President Obama said late Thursday that he was “unequivocally committed” to net neutrality and firmly opposed to any proposal that would let companies buy an Internet fast lane to deliver their content more quickly to consumers.
The statements, at a town-hall meeting in Santa Monica, Calif., on innovation, gave a strong signal to Mr. Obama’s Democratic appointees on the Federal Communications Commission that he wants them to heed the overwhelming public sentiment expressed in 3.7 million comments sent to the commission in recent months concerning a set of rules proposed by the commission meant to protect net neutrality.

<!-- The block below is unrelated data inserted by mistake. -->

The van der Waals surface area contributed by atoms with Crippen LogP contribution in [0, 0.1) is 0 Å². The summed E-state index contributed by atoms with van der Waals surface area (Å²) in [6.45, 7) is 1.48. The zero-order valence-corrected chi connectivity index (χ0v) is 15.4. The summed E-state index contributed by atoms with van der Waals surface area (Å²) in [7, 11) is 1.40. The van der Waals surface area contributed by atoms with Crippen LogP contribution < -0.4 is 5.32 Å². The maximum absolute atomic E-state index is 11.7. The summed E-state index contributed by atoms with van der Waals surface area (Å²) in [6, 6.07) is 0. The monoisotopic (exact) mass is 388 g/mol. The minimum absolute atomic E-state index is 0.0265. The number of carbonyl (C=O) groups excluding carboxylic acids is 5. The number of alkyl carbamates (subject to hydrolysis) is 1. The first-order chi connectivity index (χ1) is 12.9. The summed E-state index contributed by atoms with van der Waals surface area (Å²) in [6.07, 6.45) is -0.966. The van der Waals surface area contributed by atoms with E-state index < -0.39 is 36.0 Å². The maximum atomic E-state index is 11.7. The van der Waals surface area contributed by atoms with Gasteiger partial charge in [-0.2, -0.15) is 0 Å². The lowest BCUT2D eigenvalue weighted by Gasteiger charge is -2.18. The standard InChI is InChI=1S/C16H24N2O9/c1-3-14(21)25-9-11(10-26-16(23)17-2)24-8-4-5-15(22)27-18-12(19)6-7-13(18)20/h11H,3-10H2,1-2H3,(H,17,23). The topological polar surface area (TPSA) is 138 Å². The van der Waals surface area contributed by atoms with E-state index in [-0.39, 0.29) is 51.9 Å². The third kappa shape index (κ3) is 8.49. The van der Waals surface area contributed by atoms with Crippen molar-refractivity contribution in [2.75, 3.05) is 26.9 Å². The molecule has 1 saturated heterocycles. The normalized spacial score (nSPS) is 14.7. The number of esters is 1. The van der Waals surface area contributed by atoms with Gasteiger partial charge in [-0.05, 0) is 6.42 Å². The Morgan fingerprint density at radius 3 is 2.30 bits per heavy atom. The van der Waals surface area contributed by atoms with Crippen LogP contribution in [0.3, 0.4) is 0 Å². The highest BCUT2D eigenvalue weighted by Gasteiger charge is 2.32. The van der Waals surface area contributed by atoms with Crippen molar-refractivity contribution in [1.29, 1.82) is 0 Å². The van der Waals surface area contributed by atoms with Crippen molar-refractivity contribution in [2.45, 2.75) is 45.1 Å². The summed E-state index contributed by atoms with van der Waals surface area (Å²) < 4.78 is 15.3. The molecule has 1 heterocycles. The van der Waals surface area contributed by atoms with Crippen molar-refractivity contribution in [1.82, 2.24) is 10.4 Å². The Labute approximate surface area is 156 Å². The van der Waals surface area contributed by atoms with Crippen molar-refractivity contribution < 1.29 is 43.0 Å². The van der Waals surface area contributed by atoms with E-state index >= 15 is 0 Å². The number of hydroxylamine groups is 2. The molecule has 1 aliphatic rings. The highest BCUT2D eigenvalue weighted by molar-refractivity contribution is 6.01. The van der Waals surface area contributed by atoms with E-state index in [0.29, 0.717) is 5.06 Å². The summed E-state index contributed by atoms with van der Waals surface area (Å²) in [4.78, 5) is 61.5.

A large majority of those comments, solicited by the commission, came out against Internet fast lanes — a practice known as paid prioritization.
Mr. Obama noted that the commission is an independent agency and thus he could not directly influence the decisions of the five commissioners, three of them Democrats and two Republicans. But he then strongly urged the commissioners to act. Read on….
Adapted from the nytimes.com